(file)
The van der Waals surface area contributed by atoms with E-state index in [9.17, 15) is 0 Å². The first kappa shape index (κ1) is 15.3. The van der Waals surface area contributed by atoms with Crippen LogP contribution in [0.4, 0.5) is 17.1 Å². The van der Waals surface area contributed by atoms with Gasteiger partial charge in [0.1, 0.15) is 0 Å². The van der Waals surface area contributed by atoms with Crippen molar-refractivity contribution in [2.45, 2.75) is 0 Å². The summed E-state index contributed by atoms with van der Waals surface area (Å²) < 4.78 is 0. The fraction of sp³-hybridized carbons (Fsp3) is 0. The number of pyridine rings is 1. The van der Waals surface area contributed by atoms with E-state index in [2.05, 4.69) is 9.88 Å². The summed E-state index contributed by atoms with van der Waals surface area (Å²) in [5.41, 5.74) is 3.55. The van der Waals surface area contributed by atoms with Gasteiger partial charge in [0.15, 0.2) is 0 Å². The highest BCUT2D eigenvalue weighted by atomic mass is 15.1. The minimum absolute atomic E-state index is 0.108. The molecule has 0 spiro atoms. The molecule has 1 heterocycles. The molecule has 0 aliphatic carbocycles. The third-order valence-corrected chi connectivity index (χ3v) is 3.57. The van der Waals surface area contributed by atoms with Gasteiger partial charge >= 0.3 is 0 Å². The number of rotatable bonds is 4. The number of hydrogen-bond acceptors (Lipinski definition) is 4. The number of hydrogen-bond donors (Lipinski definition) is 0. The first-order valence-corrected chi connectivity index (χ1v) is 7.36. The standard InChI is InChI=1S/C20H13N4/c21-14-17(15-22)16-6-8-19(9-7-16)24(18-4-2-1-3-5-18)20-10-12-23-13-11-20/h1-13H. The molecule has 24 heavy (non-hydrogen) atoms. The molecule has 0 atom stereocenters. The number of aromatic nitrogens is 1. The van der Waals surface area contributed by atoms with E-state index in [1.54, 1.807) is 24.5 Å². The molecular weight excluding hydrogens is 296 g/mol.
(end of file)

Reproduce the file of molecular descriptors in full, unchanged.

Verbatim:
The van der Waals surface area contributed by atoms with E-state index in [9.17, 15) is 0 Å². The first kappa shape index (κ1) is 15.3. The van der Waals surface area contributed by atoms with Crippen LogP contribution in [0.4, 0.5) is 17.1 Å². The van der Waals surface area contributed by atoms with Gasteiger partial charge in [0.1, 0.15) is 0 Å². The van der Waals surface area contributed by atoms with Crippen molar-refractivity contribution in [2.45, 2.75) is 0 Å². The summed E-state index contributed by atoms with van der Waals surface area (Å²) < 4.78 is 0. The fraction of sp³-hybridized carbons (Fsp3) is 0. The number of pyridine rings is 1. The van der Waals surface area contributed by atoms with E-state index in [2.05, 4.69) is 9.88 Å². The summed E-state index contributed by atoms with van der Waals surface area (Å²) in [5.41, 5.74) is 3.55. The van der Waals surface area contributed by atoms with Gasteiger partial charge in [0.15, 0.2) is 0 Å². The highest BCUT2D eigenvalue weighted by atomic mass is 15.1. The minimum absolute atomic E-state index is 0.108. The molecule has 0 spiro atoms. The molecule has 1 heterocycles. The molecule has 0 aliphatic carbocycles. The third-order valence-corrected chi connectivity index (χ3v) is 3.57. The van der Waals surface area contributed by atoms with Gasteiger partial charge >= 0.3 is 0 Å². The number of rotatable bonds is 4. The number of hydrogen-bond acceptors (Lipinski definition) is 4. The number of hydrogen-bond donors (Lipinski definition) is 0. The first-order valence-corrected chi connectivity index (χ1v) is 7.36. The standard InChI is InChI=1S/C20H13N4/c21-14-17(15-22)16-6-8-19(9-7-16)24(18-4-2-1-3-5-18)20-10-12-23-13-11-20/h1-13H. The molecule has 24 heavy (non-hydrogen) atoms. The molecule has 0 atom stereocenters. The number of aromatic nitrogens is 1. The van der Waals surface area contributed by atoms with E-state index in [1.54, 1.807) is 24.5 Å². The molecular weight excluding hydrogens is 296 g/mol.